London, United Kingdom
Marine, 30
CEO of MTArt Agency
see her London city guide

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café nightclubs art galleries museums performing arts monuments parks

a bit about Marine

What do you do and why do you do it?

I am the CEO of MTArt Agency. Founded in 2015, MTArt is the first artist agency in the world. We are an agency for the world's most exciting up and coming visual artists. I always wanted to support the artists I believe in and make sure that everyone saw how incredible they were – technically and intellectually. That’s all I do: I run around and close contracts for them with public bodies, brands and other creatives so that their art can inspire everyone everywhere.

What TV show is a must watch?

Too much art to see, people to meet and beautiful locations to explore rather than watching TV!

What’s the best karaoke song of all times?

Hmmm… perhaps ‘Imagine’ by John Lennon?

Which movie have you watched more than 3 times?

Bright Star – the biography of John Keats by Jane Campion. It has made understand how poetry and the arts can be healing.

Have you ever cried while reading a book? Which one?

Yes – Ayn Rand, Atlas Shrugged. I got angry, I cried, I reflected and I was inspired by this book.

Are you a planned or a spontaneous shopper? What’s your go-to store in London?

I have been lucky to be sponsored by Comptoir des Cotonniers for the past four years and this means that I spend my life in their shops in Notting Hill and on King’s Road. Their style is effortless and so elegant at the same time.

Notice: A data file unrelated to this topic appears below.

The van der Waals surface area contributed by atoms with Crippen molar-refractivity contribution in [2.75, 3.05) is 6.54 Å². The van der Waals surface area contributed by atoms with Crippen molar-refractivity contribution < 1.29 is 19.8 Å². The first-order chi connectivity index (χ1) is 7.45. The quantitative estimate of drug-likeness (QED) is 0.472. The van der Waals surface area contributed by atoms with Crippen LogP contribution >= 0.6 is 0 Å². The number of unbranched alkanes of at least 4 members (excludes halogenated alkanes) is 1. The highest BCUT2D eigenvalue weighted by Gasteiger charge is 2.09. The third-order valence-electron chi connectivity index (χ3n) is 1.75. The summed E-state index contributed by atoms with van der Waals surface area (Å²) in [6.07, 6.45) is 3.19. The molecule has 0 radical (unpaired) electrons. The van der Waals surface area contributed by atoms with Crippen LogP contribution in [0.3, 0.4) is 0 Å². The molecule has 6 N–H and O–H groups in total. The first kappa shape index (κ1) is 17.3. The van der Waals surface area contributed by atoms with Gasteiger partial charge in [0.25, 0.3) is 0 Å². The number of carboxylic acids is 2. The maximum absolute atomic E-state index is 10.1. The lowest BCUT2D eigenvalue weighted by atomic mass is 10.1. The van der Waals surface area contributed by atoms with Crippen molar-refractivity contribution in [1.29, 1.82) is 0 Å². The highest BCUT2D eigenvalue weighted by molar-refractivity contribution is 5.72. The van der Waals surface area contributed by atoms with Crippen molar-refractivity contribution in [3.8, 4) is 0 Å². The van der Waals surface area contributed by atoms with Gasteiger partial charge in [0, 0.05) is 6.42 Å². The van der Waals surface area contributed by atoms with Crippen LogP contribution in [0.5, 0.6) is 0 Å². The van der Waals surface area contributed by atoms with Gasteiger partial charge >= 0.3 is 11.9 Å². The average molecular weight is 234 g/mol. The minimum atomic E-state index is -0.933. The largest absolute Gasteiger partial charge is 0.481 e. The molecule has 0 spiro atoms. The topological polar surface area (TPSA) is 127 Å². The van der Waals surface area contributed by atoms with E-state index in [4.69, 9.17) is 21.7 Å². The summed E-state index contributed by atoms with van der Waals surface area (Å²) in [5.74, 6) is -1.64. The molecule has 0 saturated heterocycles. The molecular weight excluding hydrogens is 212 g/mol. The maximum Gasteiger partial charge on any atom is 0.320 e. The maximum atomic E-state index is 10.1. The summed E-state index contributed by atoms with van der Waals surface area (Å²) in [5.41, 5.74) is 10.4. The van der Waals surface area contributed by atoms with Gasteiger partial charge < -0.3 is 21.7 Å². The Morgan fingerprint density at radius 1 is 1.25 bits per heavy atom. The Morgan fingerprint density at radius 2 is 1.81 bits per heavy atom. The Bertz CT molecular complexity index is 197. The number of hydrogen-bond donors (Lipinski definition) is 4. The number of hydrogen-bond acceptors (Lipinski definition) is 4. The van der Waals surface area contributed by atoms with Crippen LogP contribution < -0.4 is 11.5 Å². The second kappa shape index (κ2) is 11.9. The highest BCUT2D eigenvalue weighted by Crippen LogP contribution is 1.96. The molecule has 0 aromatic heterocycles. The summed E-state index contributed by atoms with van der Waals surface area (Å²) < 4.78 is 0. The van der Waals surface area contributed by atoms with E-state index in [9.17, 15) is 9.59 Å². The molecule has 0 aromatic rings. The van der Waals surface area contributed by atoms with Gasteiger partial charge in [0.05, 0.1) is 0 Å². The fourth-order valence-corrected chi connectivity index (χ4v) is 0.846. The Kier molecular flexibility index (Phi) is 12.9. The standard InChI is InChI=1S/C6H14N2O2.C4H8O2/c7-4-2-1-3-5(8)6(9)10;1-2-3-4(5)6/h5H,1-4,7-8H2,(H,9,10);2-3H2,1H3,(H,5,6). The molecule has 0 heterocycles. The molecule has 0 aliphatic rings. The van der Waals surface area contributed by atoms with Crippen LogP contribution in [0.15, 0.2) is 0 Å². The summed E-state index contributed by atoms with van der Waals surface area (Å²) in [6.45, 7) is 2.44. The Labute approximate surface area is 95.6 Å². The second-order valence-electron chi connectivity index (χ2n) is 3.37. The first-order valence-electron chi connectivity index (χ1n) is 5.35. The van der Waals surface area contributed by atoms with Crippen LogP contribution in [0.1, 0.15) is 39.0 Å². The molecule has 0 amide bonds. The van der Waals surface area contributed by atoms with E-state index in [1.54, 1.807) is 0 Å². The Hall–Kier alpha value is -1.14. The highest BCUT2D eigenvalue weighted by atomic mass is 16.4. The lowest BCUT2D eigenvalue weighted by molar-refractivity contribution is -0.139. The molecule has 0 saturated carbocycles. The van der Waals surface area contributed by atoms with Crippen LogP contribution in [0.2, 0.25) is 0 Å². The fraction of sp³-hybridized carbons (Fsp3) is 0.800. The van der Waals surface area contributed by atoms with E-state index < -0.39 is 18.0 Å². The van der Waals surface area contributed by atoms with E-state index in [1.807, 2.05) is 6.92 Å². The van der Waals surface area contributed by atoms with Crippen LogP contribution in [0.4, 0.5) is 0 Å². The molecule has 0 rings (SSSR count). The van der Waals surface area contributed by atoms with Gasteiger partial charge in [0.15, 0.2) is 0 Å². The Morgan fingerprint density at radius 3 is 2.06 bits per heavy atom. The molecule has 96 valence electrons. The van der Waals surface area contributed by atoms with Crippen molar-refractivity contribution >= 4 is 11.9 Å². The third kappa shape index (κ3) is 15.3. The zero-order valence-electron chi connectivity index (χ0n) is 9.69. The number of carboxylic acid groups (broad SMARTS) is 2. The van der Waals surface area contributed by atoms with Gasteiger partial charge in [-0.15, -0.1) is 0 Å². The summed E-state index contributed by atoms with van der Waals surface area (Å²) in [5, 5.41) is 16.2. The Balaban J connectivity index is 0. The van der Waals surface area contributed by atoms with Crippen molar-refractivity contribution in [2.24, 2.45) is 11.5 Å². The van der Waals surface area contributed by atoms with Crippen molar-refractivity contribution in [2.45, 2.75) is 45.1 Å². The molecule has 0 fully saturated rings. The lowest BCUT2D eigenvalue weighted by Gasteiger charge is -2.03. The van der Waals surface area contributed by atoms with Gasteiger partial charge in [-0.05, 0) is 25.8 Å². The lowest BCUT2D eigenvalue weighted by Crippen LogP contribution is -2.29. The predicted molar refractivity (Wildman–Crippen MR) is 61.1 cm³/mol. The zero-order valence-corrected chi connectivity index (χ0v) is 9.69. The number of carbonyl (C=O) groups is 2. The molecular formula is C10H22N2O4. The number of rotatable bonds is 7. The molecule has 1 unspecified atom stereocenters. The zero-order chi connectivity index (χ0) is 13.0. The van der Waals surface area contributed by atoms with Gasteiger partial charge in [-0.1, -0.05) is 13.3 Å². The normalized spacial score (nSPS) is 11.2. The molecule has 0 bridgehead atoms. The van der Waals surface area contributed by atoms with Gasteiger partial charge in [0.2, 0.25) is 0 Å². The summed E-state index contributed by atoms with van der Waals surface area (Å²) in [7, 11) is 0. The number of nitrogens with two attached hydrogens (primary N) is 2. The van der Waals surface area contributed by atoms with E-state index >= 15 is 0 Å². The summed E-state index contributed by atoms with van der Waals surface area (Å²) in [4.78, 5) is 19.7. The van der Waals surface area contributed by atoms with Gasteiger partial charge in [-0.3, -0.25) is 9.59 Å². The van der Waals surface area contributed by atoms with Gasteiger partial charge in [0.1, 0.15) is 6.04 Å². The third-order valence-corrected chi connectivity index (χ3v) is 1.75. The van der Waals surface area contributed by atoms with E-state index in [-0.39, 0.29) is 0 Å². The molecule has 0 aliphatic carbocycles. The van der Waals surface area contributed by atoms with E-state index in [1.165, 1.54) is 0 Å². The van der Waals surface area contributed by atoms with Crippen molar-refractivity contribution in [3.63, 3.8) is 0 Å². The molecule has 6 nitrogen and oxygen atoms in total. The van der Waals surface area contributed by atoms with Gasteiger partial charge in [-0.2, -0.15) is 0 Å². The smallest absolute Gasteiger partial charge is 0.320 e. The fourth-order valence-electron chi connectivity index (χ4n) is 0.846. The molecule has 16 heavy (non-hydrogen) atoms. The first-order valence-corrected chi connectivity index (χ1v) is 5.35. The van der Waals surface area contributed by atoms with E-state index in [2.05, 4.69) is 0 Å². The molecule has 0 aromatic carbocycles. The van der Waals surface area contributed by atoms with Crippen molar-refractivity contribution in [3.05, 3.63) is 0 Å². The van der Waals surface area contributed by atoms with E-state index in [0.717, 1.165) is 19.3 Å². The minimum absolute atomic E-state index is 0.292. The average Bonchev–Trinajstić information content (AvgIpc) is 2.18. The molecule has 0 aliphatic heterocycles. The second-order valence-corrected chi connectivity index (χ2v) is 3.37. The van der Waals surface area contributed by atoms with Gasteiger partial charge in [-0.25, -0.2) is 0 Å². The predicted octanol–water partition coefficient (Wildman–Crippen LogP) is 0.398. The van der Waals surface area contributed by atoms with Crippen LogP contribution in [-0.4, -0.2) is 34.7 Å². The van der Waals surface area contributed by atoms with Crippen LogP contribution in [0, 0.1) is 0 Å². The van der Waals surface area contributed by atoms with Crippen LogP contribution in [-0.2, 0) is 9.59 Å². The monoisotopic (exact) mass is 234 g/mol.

What’s the one place in London that you’re sure only you truly appreciate?

I am not sure that’s only me but the rose garden of Regent’s Park is always a pleasure to wander through after work. There are more than forty species of roses side by side, it’s beautiful. It’s my go-to place when in need of ideas, inspiration or dealing with conflicts.

What’s your dream job?

My current one. I couldn’t dream of a better one and I am lucky to have found it.

What’s your favorite vacation city in the world and why?

So many: New York for the adrenaline, Lisbon for the street art, Ile de Re to see my family, Venice to kiss and have an ice cream, Tel Aviv for its arts scene etc

Where do you go in London if you have two hours to kill?

The National Gallery. I walk through each room and each century. I love that each century grasps what the times used to be and feel like. I discover a new painting every time and I compare the styles, the compositions and the subjects.

What’s the thing you LOVE to do in London but never actually do?

I love going to the The Gate Cinema in Notting Hill – it’s an old fashioned theatre style cinema and their choice of movies is excellent.

Who’s your hero and where would you take them out for a bite or a drink in London?

So many of them that it is difficult to pick one. I wish for Simone Weil to still be alive as I have so many questions for her to this day. She was a very inspiring french philosopher and political activist.

If you were given a choice, mayor of which neighborhood in London would you be?

Bloomsbury, my own area and my favourite for its history of poets and writers.

What’s the place in London you’ll never be caught dead in?

Hmmm I don’t want to answer this question, I love London for its diversity.

Where do you and your drinking buddies meet for a casual night out in London?

In my home or in the garden I share with the priest next door : )

Where would you go in London to celebrate the best news EVER!?

Fischer’s – my cantine and classic. It has to be in the usual with my favourite people only. The best : ).

It’s a Saturday night and the mood is right – where do you go in London to party?

Barts in Chelsea! With a twirling dress on : )

It’s your last day in London – how do you spend your time?

I would walk and cycle everywhere – the best way to retain a sense of the diversity of people and architecture of this incredible city.

What’s the one place a first-time visitor in London can’t miss?

Tate Modern, the most ambitious contemporary art museum in London, especially since its last refurbishment a couple of months ago. It frames the modern artistic conversations very well, which is what a contemporary art museum should do.

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